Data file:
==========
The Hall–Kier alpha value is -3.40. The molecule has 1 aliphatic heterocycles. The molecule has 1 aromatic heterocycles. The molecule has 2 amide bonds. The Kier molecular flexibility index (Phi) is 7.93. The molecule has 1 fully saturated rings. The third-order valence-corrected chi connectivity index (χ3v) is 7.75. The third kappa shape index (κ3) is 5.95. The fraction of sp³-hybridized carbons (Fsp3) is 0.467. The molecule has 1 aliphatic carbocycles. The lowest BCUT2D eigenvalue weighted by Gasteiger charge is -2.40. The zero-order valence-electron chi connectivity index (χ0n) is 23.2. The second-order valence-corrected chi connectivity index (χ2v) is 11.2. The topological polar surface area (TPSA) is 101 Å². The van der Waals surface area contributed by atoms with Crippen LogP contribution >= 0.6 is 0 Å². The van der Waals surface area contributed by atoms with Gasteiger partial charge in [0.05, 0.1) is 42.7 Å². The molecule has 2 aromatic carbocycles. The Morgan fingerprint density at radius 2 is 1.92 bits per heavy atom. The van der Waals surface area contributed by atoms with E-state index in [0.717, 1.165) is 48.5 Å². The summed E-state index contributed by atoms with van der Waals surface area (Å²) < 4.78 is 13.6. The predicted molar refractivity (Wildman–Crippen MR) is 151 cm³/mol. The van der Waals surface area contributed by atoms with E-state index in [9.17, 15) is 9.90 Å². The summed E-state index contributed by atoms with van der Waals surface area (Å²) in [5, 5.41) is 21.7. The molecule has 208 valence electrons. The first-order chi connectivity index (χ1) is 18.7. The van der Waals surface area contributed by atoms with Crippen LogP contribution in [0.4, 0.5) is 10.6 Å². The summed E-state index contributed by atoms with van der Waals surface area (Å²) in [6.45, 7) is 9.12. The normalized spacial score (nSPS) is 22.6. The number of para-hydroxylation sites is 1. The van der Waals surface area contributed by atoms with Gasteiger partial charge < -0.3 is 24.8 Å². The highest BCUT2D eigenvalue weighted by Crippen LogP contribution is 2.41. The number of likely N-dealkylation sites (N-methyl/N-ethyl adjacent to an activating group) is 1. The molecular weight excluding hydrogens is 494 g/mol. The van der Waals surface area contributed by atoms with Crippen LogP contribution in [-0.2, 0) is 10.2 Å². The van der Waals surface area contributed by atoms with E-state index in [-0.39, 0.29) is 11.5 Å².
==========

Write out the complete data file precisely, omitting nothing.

The Hall–Kier alpha value is -3.40. The molecule has 1 aliphatic heterocycles. The molecule has 1 aromatic heterocycles. The molecule has 2 amide bonds. The Kier molecular flexibility index (Phi) is 7.93. The molecule has 1 fully saturated rings. The third-order valence-corrected chi connectivity index (χ3v) is 7.75. The third kappa shape index (κ3) is 5.95. The fraction of sp³-hybridized carbons (Fsp3) is 0.467. The molecule has 1 aliphatic carbocycles. The lowest BCUT2D eigenvalue weighted by Gasteiger charge is -2.40. The zero-order valence-electron chi connectivity index (χ0n) is 23.2. The second-order valence-corrected chi connectivity index (χ2v) is 11.2. The topological polar surface area (TPSA) is 101 Å². The van der Waals surface area contributed by atoms with Crippen LogP contribution >= 0.6 is 0 Å². The van der Waals surface area contributed by atoms with Gasteiger partial charge in [0.05, 0.1) is 42.7 Å². The molecule has 2 aromatic carbocycles. The Morgan fingerprint density at radius 2 is 1.92 bits per heavy atom. The van der Waals surface area contributed by atoms with E-state index in [0.717, 1.165) is 48.5 Å². The summed E-state index contributed by atoms with van der Waals surface area (Å²) < 4.78 is 13.6. The predicted molar refractivity (Wildman–Crippen MR) is 151 cm³/mol. The van der Waals surface area contributed by atoms with E-state index in [9.17, 15) is 9.90 Å². The summed E-state index contributed by atoms with van der Waals surface area (Å²) in [5, 5.41) is 21.7. The molecule has 208 valence electrons. The first-order chi connectivity index (χ1) is 18.7. The van der Waals surface area contributed by atoms with Crippen LogP contribution in [0.4, 0.5) is 10.6 Å². The summed E-state index contributed by atoms with van der Waals surface area (Å²) in [6.45, 7) is 9.12. The normalized spacial score (nSPS) is 22.6. The number of para-hydroxylation sites is 1. The van der Waals surface area contributed by atoms with Gasteiger partial charge < -0.3 is 24.8 Å². The highest BCUT2D eigenvalue weighted by Crippen LogP contribution is 2.41. The number of likely N-dealkylation sites (N-methyl/N-ethyl adjacent to an activating group) is 1. The molecular weight excluding hydrogens is 494 g/mol. The van der Waals surface area contributed by atoms with Crippen LogP contribution in [-0.2, 0) is 10.2 Å². The van der Waals surface area contributed by atoms with E-state index in [-0.39, 0.29) is 11.5 Å².